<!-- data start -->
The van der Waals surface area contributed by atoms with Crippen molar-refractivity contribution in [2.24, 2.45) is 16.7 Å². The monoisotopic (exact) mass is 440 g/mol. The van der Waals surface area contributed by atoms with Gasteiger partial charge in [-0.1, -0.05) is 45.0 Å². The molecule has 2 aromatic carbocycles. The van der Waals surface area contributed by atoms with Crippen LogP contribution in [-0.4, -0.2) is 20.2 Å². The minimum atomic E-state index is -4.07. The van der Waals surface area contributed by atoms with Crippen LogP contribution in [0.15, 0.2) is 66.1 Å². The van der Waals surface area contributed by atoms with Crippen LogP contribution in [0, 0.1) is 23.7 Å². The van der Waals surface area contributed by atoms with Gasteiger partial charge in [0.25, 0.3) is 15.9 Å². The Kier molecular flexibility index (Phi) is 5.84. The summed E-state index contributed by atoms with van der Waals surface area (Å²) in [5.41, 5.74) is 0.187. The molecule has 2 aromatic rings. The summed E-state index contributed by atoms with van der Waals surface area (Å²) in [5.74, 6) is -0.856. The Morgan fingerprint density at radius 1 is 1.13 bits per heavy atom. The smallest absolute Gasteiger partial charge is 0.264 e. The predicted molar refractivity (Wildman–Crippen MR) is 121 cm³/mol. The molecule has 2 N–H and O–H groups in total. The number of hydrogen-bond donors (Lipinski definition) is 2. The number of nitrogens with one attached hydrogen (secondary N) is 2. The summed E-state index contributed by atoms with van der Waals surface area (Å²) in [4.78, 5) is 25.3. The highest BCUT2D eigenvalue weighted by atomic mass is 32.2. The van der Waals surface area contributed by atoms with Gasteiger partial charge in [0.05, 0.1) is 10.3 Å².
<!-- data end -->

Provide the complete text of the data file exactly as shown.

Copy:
The van der Waals surface area contributed by atoms with Crippen molar-refractivity contribution in [2.24, 2.45) is 16.7 Å². The monoisotopic (exact) mass is 440 g/mol. The van der Waals surface area contributed by atoms with Gasteiger partial charge in [-0.1, -0.05) is 45.0 Å². The molecule has 2 aromatic carbocycles. The van der Waals surface area contributed by atoms with Crippen LogP contribution in [-0.4, -0.2) is 20.2 Å². The minimum atomic E-state index is -4.07. The van der Waals surface area contributed by atoms with Crippen LogP contribution in [0.15, 0.2) is 66.1 Å². The van der Waals surface area contributed by atoms with Crippen LogP contribution in [0, 0.1) is 23.7 Å². The van der Waals surface area contributed by atoms with Gasteiger partial charge in [0.25, 0.3) is 15.9 Å². The Kier molecular flexibility index (Phi) is 5.84. The summed E-state index contributed by atoms with van der Waals surface area (Å²) in [5.41, 5.74) is 0.187. The molecule has 2 aromatic rings. The summed E-state index contributed by atoms with van der Waals surface area (Å²) in [5.74, 6) is -0.856. The Morgan fingerprint density at radius 1 is 1.13 bits per heavy atom. The smallest absolute Gasteiger partial charge is 0.264 e. The predicted molar refractivity (Wildman–Crippen MR) is 121 cm³/mol. The molecule has 2 N–H and O–H groups in total. The number of hydrogen-bond donors (Lipinski definition) is 2. The number of nitrogens with one attached hydrogen (secondary N) is 2. The summed E-state index contributed by atoms with van der Waals surface area (Å²) in [4.78, 5) is 25.3. The highest BCUT2D eigenvalue weighted by atomic mass is 32.2. The van der Waals surface area contributed by atoms with Gasteiger partial charge in [0.05, 0.1) is 10.3 Å².